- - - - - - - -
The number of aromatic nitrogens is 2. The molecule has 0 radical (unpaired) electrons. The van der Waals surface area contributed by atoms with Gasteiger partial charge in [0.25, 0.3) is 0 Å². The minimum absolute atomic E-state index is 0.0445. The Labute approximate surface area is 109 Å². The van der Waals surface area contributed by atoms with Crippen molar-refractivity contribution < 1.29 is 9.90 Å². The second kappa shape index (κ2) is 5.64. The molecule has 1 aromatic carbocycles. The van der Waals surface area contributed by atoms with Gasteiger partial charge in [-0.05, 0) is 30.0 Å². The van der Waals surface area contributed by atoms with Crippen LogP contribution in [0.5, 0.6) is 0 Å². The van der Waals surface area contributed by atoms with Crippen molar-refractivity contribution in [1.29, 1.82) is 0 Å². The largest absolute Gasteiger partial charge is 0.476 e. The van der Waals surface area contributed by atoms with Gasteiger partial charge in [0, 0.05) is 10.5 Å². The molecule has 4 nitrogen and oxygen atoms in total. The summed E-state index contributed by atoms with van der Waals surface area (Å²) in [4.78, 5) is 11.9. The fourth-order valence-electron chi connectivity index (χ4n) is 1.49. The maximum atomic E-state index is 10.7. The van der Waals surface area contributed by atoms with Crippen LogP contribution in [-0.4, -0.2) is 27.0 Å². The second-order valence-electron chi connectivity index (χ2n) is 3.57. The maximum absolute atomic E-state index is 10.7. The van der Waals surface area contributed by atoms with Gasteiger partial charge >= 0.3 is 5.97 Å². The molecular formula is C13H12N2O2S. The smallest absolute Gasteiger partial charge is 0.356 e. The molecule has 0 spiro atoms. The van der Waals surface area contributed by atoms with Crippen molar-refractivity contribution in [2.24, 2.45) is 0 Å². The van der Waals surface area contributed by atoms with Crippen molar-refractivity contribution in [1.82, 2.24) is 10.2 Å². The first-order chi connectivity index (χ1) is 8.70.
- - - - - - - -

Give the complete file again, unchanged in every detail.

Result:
The number of aromatic nitrogens is 2. The molecule has 0 radical (unpaired) electrons. The van der Waals surface area contributed by atoms with Gasteiger partial charge in [0.25, 0.3) is 0 Å². The minimum absolute atomic E-state index is 0.0445. The Labute approximate surface area is 109 Å². The van der Waals surface area contributed by atoms with Crippen molar-refractivity contribution < 1.29 is 9.90 Å². The second kappa shape index (κ2) is 5.64. The molecule has 1 aromatic carbocycles. The van der Waals surface area contributed by atoms with Gasteiger partial charge in [-0.05, 0) is 30.0 Å². The van der Waals surface area contributed by atoms with Crippen LogP contribution in [0.5, 0.6) is 0 Å². The van der Waals surface area contributed by atoms with Crippen molar-refractivity contribution in [1.29, 1.82) is 0 Å². The largest absolute Gasteiger partial charge is 0.476 e. The van der Waals surface area contributed by atoms with Gasteiger partial charge in [0, 0.05) is 10.5 Å². The molecule has 4 nitrogen and oxygen atoms in total. The summed E-state index contributed by atoms with van der Waals surface area (Å²) in [4.78, 5) is 11.9. The fourth-order valence-electron chi connectivity index (χ4n) is 1.49. The maximum atomic E-state index is 10.7. The van der Waals surface area contributed by atoms with Crippen LogP contribution in [-0.4, -0.2) is 27.0 Å². The second-order valence-electron chi connectivity index (χ2n) is 3.57. The maximum absolute atomic E-state index is 10.7. The van der Waals surface area contributed by atoms with Gasteiger partial charge >= 0.3 is 5.97 Å². The molecular formula is C13H12N2O2S. The smallest absolute Gasteiger partial charge is 0.356 e. The molecule has 0 spiro atoms. The van der Waals surface area contributed by atoms with Crippen molar-refractivity contribution in [2.24, 2.45) is 0 Å². The van der Waals surface area contributed by atoms with Crippen molar-refractivity contribution in [1.82, 2.24) is 10.2 Å². The first-order chi connectivity index (χ1) is 8.70.